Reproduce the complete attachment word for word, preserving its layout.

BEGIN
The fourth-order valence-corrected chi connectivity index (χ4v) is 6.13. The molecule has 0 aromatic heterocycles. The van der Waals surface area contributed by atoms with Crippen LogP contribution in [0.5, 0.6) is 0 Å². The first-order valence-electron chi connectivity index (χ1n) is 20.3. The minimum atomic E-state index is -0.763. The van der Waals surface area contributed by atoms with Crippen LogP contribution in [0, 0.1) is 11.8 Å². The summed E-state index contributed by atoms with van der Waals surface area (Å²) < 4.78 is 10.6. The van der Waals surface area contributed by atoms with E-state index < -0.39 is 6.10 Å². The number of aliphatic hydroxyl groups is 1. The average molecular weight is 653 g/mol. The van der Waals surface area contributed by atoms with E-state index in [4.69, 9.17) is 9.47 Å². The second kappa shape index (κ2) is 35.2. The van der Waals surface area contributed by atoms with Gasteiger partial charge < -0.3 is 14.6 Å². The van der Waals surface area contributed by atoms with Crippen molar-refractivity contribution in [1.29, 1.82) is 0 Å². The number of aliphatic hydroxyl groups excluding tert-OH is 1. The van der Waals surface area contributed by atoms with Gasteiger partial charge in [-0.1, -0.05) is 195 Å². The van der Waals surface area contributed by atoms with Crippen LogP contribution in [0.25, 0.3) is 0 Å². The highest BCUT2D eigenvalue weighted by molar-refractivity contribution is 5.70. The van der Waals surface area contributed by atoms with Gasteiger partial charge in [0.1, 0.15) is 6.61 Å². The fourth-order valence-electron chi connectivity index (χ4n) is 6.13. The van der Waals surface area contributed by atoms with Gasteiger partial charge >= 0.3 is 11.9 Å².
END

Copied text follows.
The fourth-order valence-corrected chi connectivity index (χ4v) is 6.13. The molecule has 0 aromatic heterocycles. The van der Waals surface area contributed by atoms with Crippen LogP contribution in [0.5, 0.6) is 0 Å². The first-order valence-electron chi connectivity index (χ1n) is 20.3. The minimum atomic E-state index is -0.763. The van der Waals surface area contributed by atoms with Crippen LogP contribution in [0, 0.1) is 11.8 Å². The summed E-state index contributed by atoms with van der Waals surface area (Å²) < 4.78 is 10.6. The van der Waals surface area contributed by atoms with E-state index < -0.39 is 6.10 Å². The number of aliphatic hydroxyl groups is 1. The average molecular weight is 653 g/mol. The van der Waals surface area contributed by atoms with E-state index in [4.69, 9.17) is 9.47 Å². The second kappa shape index (κ2) is 35.2. The van der Waals surface area contributed by atoms with Gasteiger partial charge < -0.3 is 14.6 Å². The van der Waals surface area contributed by atoms with Crippen molar-refractivity contribution in [1.29, 1.82) is 0 Å². The number of aliphatic hydroxyl groups excluding tert-OH is 1. The van der Waals surface area contributed by atoms with Gasteiger partial charge in [-0.1, -0.05) is 195 Å². The van der Waals surface area contributed by atoms with Crippen LogP contribution in [0.25, 0.3) is 0 Å². The highest BCUT2D eigenvalue weighted by molar-refractivity contribution is 5.70. The van der Waals surface area contributed by atoms with Gasteiger partial charge in [0.1, 0.15) is 6.61 Å². The fourth-order valence-electron chi connectivity index (χ4n) is 6.13. The van der Waals surface area contributed by atoms with Gasteiger partial charge >= 0.3 is 11.9 Å².